Last Updated:Friday - 09/24/2010
March 5, 2001
Bureaucracy trumps compassion
The Edmonton Catholic school board has chosen to do the Alberta government's dirty work for it. And in doing so, it has created a rift in the Catholic community that will not be easy to repair.
The board's Feb. 13 decision to summarily expel Vegreville's two Catholic schools from the district has been justified as a necessary step for a scheme to proceed that would improve access to Catholic education across Alberta. Yet there is no assurance that this plan will go ahead or, even if it does, that many Catholic Albertans will benefit from it.
The marriage of Edmonton's and Vegreville's Catholic school districts - two of the oldest Catholic districts in the province - took place less than four years ago. At first glance, it appeared to be an odd marriage, one between an elephant and a mouse.
But this marriage was necessitated by the provincial government's demand that the number of Catholic school districts be reduced from 50 to 16. The government eventually let the boards themselves decide how they were going to get down to that magic number. Vegreville's obvious choice was to amalgamate with what is now the Elk Island Catholic District that includes Fort Saskatchewan, Sherwood Park and Camrose. For whatever reason, that did not pan out and Vegreville instead joined with Edmonton.
Both parties were apparently happy with the arrangement until a grand scheme emerged that would have all Catholic districts in Alberta expand to cover the entire province. The goal was to overcome the quaint and divisive arrangement by which new Catholic districts in rural areas were formed on four-by-four squares by a vote of Catholic residents of the area. Formation of new districts on this basis invariably pitted neighbour against neighbour, Catholic against Catholic.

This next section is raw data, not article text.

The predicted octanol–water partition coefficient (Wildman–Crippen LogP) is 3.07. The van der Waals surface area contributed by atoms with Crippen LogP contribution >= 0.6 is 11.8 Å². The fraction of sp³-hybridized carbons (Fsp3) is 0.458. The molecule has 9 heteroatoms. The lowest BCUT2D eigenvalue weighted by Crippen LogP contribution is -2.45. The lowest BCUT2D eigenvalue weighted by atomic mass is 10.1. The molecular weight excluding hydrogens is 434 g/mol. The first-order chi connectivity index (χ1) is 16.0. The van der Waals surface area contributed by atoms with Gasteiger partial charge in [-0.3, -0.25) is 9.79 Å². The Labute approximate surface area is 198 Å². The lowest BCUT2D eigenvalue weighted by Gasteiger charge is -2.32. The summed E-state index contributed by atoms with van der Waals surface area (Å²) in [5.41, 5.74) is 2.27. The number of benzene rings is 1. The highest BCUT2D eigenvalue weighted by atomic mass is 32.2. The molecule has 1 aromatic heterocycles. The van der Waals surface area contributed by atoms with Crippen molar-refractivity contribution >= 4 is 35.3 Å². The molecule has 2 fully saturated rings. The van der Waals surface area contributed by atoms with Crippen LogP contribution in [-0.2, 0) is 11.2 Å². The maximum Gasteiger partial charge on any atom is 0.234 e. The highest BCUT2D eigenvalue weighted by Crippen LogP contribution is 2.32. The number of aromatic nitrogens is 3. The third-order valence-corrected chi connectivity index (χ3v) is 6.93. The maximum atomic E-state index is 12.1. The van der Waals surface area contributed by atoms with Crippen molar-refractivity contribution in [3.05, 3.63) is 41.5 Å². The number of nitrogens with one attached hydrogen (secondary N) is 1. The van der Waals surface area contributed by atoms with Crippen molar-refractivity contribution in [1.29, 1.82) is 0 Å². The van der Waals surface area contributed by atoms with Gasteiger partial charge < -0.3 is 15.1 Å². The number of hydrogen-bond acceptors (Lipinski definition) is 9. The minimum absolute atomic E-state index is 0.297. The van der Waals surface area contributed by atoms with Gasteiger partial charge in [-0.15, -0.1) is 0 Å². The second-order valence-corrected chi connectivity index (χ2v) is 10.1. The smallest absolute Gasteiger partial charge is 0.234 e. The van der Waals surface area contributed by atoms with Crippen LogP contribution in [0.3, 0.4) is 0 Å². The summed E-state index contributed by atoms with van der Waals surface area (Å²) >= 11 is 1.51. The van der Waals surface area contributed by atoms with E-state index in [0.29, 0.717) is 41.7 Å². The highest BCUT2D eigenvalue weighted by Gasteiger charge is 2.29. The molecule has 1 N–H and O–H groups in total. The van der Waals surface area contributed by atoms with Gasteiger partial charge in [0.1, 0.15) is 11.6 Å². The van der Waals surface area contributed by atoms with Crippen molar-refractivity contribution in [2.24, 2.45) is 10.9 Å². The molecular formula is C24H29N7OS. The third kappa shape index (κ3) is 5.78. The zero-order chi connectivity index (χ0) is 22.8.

Regardless of the merits of this new plan (the merits of which have been debated earlier in the WCR), the Alberta Catholic School Trustees' Association chose to forge ahead with it.
The proposed reform required a map (yet to be made public) by which the current 16 districts would cover the province and have boundaries coterminous with the 40 non-Catholic districts. The rub in the plan was that Vegreville would seemingly be forced to join the Elk Island district - the one it had rejected joining four years ago.
How to handle this anomaly? Given the fact that the provincial government has not approved the plan and that there is significant opposition from non-Catholic boards, the most reasonable course of action at this time would have been to do nothing. If the minister of learning decides to approve the plan, let him decide whether the Vegreville-Edmonton marriage can continue as an anomaly or whether Vegreville must be forced to join Elk Island. There is no need for the Catholic boards to now attempt to force through all the details of a plan that may never be implemented.
The Edmonton Catholic board chose not to go that direction. Instead it chose to take a course of action that can only be perceived as a powerful city school board ignoring the desires of small town schools. It may be true, but is at this point secondary, that no one will lose a job or pension income because of this divorce.
Rather, it is entirely predictable and justifiable that Vegreville Catholics and their trustee react angrily against this move. The divorce is taking place against their will, with no consultation and little justification. For all the world, it looks like a case of bureaucratic thinking bereft of compassion.
It is a matter of concern that this should happen in Catholic education. The neat bureaucratic solution may well have to win out in the end. But Catholic education should be one place where compassion for minorities in difficult situations should be given priority. Instead, the Edmonton Catholic board, emboldened by its own vision of what is right, has made the Catholics of Vegreville feel like victims of an unjust process.
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